8.01.12 Reviews

Sponsor Plug: Special thanks to Michael Cholak, Owner of Yesteryear Comics, for sponsoring this week’s review books. Make Yesteryear Comics your first destination in San Diego for great customer service on a wide selection of mainstream and independent titles at the best discounts possible. For a limited time, new customers can enjoy a promotional 25% discount on new releases, valid until September 30. After September, customers receive an attractive 20% discount on new books during their first week of release. Yesteryear Comics is located at 9353 Clairemont Mesa Blvd. in Kearny Mesa, or find them online at www.yesteryear-comics.com

X-Men #33 (Marvel): The resolution of this first arc involving the proto-mutants comes along and it turns out it’s actually not “unpenaterable” as some notorious twits of teh interwebs would suggest. It’s accessible, discernible, and perfectly available for comprehension; it’s… oh, let’s go ahead and say “penetrable,” the opposite of “impenetrable,” for the record. I’d say it’s actually one of the most intelligent and thought provoking runs of the property in the last decade or so, offering big adventure, big art, and even bigger ideas, all within the confines of an emotional core where characters question their own actions, making you question the reading appetite of those who so readily dismiss it. It’s not all introspection though, Brian Wood and David Lopez can do big dramatic superheroics too, like that first shot of the team before they dive out of the plane. I also like the way that Wood plays the script to the specific powers of each team member, they’re not interchangeable pawns on a chess board. It’s clear Wood has actually thought about it; where would Domino’s skills come in handy? How can Pixie best use her developing powers? When would Psylocke’s psi-powers be put into play? There’s also realistic emotional fallout to the decisions these people make immediately following the actions they take. They play like real people, not just cold assassins or punch-the-bad-guy-until-he-stops superheroes, in a way that actually enriches their characters. It’s this level of introspection that properties like this need, as they consider how best to wield the power and information they’ve been given. Thank Brian Wood for giving you the thinking man’s X-Men, in the delicious confectionary shell of David Lopez’s crisp, clean, and consistent aesthetic. Grade A+.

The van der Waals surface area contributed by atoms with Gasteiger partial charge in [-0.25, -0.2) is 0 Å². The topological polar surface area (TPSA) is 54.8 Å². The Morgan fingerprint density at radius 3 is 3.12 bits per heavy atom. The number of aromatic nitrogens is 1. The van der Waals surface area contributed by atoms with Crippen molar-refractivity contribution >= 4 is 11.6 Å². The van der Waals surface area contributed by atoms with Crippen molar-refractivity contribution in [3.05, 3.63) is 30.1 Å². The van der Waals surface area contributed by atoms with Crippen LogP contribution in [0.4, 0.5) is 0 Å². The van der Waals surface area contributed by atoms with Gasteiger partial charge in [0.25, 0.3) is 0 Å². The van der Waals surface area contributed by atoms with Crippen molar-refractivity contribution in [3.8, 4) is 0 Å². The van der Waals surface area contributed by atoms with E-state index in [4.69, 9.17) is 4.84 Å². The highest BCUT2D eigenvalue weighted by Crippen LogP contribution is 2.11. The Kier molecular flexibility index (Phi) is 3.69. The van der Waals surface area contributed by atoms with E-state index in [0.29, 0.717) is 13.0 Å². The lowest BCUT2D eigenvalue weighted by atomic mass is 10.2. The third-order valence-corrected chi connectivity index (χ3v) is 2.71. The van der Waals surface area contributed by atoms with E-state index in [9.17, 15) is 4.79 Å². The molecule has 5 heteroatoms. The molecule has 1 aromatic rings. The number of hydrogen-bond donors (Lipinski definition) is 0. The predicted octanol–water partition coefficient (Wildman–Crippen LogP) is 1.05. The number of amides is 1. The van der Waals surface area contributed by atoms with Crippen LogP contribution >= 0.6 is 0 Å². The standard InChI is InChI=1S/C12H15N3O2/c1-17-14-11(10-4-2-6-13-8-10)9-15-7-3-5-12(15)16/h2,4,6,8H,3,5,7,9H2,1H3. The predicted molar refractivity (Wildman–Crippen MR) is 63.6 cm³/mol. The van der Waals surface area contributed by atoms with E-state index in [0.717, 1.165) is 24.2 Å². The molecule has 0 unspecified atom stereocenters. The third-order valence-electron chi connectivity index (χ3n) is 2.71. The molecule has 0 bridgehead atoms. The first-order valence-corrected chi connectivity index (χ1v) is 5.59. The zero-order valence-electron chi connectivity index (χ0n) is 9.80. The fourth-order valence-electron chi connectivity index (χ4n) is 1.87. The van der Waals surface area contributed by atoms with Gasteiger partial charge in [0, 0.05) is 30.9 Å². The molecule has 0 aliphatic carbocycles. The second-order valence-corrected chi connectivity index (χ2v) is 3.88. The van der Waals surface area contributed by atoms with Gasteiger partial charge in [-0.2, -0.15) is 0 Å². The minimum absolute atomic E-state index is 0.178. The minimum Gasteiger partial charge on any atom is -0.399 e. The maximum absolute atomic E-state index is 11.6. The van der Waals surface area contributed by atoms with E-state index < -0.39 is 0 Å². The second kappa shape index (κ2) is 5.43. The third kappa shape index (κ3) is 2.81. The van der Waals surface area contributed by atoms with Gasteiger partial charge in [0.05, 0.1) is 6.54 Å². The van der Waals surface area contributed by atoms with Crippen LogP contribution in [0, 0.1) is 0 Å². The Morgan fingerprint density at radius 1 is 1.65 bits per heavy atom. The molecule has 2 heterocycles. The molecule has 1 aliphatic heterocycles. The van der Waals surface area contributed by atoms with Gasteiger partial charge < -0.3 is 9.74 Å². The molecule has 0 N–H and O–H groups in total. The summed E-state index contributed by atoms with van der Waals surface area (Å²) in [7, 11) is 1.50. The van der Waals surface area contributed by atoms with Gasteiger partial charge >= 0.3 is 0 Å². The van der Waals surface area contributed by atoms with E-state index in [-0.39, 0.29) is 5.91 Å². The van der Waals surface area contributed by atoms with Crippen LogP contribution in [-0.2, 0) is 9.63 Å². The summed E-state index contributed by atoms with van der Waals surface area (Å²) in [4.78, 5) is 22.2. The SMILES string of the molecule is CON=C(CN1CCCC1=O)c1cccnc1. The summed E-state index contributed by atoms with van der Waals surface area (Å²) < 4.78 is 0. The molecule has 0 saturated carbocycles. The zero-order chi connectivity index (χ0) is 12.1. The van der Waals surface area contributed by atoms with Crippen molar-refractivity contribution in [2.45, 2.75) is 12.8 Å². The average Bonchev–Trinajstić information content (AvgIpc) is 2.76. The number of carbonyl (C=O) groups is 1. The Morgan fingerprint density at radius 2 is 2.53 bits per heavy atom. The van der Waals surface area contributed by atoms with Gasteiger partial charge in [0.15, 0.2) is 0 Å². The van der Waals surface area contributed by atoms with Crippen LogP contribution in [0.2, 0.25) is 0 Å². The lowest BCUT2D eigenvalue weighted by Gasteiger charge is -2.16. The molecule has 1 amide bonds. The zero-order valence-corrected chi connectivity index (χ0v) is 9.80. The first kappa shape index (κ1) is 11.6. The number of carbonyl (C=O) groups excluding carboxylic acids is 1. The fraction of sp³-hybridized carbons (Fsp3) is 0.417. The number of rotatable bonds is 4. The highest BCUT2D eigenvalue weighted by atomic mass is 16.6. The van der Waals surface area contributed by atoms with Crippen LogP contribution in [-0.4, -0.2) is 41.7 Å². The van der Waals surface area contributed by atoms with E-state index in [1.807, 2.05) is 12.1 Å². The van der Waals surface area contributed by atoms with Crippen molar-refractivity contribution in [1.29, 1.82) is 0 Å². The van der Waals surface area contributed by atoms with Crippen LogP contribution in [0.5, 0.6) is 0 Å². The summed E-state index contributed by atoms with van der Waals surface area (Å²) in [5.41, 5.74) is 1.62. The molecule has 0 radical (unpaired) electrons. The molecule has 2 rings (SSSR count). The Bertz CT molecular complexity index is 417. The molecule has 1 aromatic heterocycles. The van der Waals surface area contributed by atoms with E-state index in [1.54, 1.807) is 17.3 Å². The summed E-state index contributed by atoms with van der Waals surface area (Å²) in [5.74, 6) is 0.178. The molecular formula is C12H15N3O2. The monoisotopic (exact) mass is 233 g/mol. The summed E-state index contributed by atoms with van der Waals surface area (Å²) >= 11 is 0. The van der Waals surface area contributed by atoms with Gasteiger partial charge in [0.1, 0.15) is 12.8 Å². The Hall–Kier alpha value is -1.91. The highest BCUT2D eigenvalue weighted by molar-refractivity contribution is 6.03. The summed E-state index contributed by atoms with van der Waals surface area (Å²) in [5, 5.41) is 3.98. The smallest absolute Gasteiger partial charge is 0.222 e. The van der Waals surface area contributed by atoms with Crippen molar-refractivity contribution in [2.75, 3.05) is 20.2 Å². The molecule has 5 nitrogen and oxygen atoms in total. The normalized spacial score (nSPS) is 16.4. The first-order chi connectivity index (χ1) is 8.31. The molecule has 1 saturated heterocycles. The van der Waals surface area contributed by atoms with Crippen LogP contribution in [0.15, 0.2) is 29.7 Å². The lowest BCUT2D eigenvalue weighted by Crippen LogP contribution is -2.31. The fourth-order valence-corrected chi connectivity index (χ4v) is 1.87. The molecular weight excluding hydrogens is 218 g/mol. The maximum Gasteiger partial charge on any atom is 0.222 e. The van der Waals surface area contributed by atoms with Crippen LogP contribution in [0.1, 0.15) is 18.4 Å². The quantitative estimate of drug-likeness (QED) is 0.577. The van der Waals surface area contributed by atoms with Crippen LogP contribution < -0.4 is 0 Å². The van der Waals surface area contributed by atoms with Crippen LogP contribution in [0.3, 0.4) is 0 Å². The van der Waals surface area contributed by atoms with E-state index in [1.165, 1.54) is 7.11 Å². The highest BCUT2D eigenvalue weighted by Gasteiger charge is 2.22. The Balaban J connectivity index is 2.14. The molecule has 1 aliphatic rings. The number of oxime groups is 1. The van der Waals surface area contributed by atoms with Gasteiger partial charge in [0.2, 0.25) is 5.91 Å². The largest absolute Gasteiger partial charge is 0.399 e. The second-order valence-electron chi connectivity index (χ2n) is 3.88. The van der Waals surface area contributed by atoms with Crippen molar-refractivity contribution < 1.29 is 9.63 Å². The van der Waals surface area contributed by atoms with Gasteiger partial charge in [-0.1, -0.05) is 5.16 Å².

Mind MGMT #3 (Dark Horse): Meru continues to chase down leads regarding the Amnesia Flight that take her up the Xun Xi River and deeper into a mystery with so much rich international intrigue. Kindt has always been a master of color, but these are probably the most beautiful watercolors I’ve ever seen. In addition to all of the interactive clues and cryptic coding, there are clever creative choices that blur the line between the artist and writer sides of his brain, such as the “[Unintelligible Chinese.]” speech balloon. The riverboat incident is intense, something straight out of Apocalypse Now, bouts of unexpected violence marring otherwise dull intelligence work. The telling of the myth  (you’ll know it when you see it) is one of those beautiful visual sequences, but also evidence that the further up-river Meru gets, the further down the proverbial rabbit hole she’s taken. One of the things I appreciate the most about Mind MGMT is that we’re now just 3 issues in and it’s clear that Kindt is giving and promising answers, not stringing his audience along inconclusively in the style of Lost or X-Files. Also? I want one of those Mind MGMT t-shirts. Grade A.


Post a Comment

<< Home